Razor shells

Razor shell fisheries (Ensis siliqua, Ensis ensis, Ensis arcuatus) are still in their developmental stage, particularly in England and Wales. Information on the effect of this method of fishing is limited. Razor shells occur in intertidal and subtidal habitats. Owing to their relatively deep burrowing ability, adapted hydraulic cockle dredges, which allow for deeper penetration into the substrate, are required to harvest these species.

Studies have indicated that the fishing operation initially causes substantial physical disturbance to the substrate with trenches and holes throughout the fished area (0.5 - 3.5 m wide and 0.25 - 0.6 m deep)27. The length of time these features remain depends on the sites exposure. In one study, undertaken in a relatively exposed area, fished tracks were no longer visible after a 40 day period. This included a period of stormy conditions which may have caused exceptional sediment disturbance27.

The same study showed that this fishing method can reduce the abundance of a significant proportion of the species in a fished area immediately after the fishing operation. Recovery to pre-fishing levels of non-target species was shown after 40 days. The effect on long lived bivalve species, which includes the target species, could be more serious - E.siliqua is estimated as living to 25 years27.

A comparative study of the effects on E.arcuatus showed that suction dredging directly affected the size-class structure of the population and that shells from the dredged site showed signs of damage. Animals subsequently returned to the seabed were slow to re-bury and were considered to be highly vulnerable to attack from predatory crabs79.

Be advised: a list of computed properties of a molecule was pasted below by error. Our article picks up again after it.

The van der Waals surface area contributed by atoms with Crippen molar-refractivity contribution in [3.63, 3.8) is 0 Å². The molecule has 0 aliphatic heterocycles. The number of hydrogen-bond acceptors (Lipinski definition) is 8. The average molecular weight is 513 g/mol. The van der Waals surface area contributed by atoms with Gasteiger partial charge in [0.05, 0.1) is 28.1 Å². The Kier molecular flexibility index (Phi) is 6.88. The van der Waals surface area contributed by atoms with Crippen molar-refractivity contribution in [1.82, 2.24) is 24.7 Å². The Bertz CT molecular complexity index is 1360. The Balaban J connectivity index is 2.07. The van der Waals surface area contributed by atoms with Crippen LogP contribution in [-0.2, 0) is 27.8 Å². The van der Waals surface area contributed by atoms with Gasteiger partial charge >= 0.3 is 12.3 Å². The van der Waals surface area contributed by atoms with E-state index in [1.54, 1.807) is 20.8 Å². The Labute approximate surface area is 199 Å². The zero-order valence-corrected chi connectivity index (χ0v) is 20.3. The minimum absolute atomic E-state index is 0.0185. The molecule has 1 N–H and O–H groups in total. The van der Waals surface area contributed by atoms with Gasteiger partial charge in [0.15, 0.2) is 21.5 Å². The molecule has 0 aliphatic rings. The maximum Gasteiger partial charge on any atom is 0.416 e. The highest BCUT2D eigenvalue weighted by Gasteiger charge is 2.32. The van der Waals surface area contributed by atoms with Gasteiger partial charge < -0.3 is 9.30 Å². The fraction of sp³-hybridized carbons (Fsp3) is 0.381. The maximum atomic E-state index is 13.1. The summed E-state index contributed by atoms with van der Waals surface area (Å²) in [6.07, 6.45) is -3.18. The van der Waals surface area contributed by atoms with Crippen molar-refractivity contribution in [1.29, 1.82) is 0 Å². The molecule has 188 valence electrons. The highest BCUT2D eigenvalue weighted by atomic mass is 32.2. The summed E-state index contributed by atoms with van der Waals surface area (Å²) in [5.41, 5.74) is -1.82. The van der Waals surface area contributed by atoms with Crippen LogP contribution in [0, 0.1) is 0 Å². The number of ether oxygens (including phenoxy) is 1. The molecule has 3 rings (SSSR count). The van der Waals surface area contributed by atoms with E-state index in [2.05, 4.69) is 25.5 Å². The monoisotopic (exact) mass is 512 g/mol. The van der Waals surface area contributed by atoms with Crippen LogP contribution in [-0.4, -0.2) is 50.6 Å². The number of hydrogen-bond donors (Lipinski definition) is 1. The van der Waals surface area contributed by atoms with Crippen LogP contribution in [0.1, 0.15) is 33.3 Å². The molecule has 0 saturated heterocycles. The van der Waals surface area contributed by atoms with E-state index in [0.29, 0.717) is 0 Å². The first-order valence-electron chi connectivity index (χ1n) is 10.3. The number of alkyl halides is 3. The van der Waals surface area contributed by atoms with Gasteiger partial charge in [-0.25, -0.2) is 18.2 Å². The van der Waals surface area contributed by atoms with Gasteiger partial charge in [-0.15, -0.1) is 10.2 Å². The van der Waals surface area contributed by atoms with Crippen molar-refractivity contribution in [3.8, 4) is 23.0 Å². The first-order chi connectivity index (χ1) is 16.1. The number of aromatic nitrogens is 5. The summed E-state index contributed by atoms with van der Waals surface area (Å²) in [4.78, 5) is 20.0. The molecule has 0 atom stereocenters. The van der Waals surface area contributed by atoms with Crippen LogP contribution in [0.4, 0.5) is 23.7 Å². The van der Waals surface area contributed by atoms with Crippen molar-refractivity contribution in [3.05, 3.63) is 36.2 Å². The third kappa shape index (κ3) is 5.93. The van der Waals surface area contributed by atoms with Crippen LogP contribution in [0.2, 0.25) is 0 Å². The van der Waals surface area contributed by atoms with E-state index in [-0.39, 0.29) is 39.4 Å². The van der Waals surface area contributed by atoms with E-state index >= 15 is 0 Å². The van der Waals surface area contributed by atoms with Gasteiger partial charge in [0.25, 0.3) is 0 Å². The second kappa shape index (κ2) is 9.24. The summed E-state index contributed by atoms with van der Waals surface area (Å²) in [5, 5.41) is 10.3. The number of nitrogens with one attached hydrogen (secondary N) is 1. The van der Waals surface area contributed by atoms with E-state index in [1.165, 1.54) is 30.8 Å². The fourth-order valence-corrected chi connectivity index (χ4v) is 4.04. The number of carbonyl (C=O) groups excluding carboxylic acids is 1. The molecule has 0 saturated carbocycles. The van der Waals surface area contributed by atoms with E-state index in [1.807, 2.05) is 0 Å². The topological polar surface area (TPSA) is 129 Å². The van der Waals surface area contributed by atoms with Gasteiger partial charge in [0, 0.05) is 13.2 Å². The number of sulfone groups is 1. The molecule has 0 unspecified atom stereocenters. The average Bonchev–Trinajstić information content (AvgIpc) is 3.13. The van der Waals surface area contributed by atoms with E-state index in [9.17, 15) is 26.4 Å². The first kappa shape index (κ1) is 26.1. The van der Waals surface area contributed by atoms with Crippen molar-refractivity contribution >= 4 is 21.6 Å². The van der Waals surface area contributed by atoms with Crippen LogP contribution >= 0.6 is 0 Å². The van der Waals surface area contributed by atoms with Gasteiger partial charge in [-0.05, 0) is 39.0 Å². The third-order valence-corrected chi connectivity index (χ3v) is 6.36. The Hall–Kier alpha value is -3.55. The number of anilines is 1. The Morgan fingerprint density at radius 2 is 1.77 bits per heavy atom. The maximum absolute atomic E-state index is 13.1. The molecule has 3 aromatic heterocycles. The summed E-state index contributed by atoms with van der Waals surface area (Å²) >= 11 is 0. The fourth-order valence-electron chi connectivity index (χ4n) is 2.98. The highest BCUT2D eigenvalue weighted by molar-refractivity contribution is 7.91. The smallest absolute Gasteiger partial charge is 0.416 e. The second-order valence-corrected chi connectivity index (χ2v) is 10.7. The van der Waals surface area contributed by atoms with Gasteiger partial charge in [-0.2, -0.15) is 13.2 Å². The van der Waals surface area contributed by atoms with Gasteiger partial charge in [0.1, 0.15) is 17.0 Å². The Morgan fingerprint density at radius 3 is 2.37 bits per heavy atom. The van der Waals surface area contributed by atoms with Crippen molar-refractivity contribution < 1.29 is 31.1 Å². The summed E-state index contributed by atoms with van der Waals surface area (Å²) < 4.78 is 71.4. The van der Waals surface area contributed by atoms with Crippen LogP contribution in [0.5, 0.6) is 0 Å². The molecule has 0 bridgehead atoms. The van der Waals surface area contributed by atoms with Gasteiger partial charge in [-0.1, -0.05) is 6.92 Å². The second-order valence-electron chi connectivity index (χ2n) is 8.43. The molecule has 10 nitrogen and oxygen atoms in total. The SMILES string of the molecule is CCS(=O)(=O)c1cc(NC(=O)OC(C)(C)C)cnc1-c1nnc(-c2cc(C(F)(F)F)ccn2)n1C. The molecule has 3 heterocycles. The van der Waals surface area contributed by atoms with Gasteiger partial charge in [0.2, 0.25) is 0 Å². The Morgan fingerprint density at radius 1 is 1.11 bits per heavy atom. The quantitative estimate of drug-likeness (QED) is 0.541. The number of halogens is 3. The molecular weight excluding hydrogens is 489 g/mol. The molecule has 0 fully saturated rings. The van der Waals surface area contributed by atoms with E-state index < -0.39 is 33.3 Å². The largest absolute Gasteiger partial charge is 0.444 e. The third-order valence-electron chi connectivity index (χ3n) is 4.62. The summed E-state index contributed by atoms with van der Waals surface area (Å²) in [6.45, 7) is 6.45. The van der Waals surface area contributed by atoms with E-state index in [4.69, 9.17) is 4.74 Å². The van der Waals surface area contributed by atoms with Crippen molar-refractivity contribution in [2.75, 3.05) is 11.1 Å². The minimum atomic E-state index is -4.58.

Migration and passive translocation may help sites return to pre-fishing levels. Local population reductions may only persist if the population or the sediments in which they live are immobile or the affected area is large relative to the remainder of the habitat so a dilution effect cannot occur. It has been suggested that neither of these conditions are likely to hold because the current technology limits the use of hydraulic dredging for razor shells to shallow water (around 7 m). This would tend to be in areas which are strongly influenced by wind and tide-induced currents and therefore with mobile sediments27. In calmer seasons the effects may persist for longer. Because of limited knowledge of the relative importance of various processes which contribute to animal movement, any cascading effect caused by the removal of razor shells on the structure of benthic communities, is unknown.

Experimental studies of the use of water jet dredgers concluded that there was little difference between the effects of this gear when compared to suction dredgers. In a sandy area swept by strong tidal flow where the gear was tested, trenches were created, there was fluidisation of sediments and although an immediate reduction in species abundance and biomass was apparent the biological effects were only considered to be short-term75.

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